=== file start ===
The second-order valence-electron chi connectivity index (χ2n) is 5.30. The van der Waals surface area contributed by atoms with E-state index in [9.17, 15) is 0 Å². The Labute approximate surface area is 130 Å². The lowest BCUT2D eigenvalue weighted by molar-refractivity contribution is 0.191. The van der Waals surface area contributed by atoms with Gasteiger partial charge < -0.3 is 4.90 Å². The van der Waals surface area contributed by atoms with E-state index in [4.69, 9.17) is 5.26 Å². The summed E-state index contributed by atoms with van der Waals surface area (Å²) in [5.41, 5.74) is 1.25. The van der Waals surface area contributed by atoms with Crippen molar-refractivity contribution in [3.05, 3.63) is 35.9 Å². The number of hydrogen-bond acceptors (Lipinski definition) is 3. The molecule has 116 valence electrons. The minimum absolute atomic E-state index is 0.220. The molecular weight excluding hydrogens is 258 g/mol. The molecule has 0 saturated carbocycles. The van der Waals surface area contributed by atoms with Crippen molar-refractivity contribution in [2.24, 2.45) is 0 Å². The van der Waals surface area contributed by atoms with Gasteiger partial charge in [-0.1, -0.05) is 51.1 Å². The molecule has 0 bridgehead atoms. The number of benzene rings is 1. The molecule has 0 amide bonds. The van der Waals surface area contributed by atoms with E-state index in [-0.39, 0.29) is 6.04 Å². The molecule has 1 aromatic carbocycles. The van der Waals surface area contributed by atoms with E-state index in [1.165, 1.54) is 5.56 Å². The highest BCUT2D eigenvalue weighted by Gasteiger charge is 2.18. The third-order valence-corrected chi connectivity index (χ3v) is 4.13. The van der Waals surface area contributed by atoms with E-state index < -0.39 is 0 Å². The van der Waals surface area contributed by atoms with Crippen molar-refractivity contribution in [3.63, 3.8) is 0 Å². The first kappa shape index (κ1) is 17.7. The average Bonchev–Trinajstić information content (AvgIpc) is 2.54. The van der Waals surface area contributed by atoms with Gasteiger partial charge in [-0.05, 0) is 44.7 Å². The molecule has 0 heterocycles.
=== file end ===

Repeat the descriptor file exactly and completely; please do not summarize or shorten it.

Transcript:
The second-order valence-electron chi connectivity index (χ2n) is 5.30. The van der Waals surface area contributed by atoms with E-state index in [9.17, 15) is 0 Å². The Labute approximate surface area is 130 Å². The lowest BCUT2D eigenvalue weighted by molar-refractivity contribution is 0.191. The van der Waals surface area contributed by atoms with Gasteiger partial charge < -0.3 is 4.90 Å². The van der Waals surface area contributed by atoms with E-state index in [4.69, 9.17) is 5.26 Å². The summed E-state index contributed by atoms with van der Waals surface area (Å²) in [5.41, 5.74) is 1.25. The van der Waals surface area contributed by atoms with Crippen molar-refractivity contribution in [3.05, 3.63) is 35.9 Å². The number of hydrogen-bond acceptors (Lipinski definition) is 3. The molecule has 116 valence electrons. The minimum absolute atomic E-state index is 0.220. The molecular weight excluding hydrogens is 258 g/mol. The molecule has 0 saturated carbocycles. The van der Waals surface area contributed by atoms with Crippen molar-refractivity contribution in [2.24, 2.45) is 0 Å². The van der Waals surface area contributed by atoms with Gasteiger partial charge in [-0.1, -0.05) is 51.1 Å². The molecule has 0 bridgehead atoms. The number of benzene rings is 1. The molecule has 0 amide bonds. The van der Waals surface area contributed by atoms with E-state index in [-0.39, 0.29) is 6.04 Å². The molecule has 1 aromatic carbocycles. The van der Waals surface area contributed by atoms with E-state index in [1.165, 1.54) is 5.56 Å². The highest BCUT2D eigenvalue weighted by Gasteiger charge is 2.18. The third-order valence-corrected chi connectivity index (χ3v) is 4.13. The van der Waals surface area contributed by atoms with E-state index < -0.39 is 0 Å². The van der Waals surface area contributed by atoms with Crippen molar-refractivity contribution in [3.63, 3.8) is 0 Å². The first kappa shape index (κ1) is 17.7. The average Bonchev–Trinajstić information content (AvgIpc) is 2.54. The van der Waals surface area contributed by atoms with Gasteiger partial charge in [-0.05, 0) is 44.7 Å². The molecule has 0 heterocycles.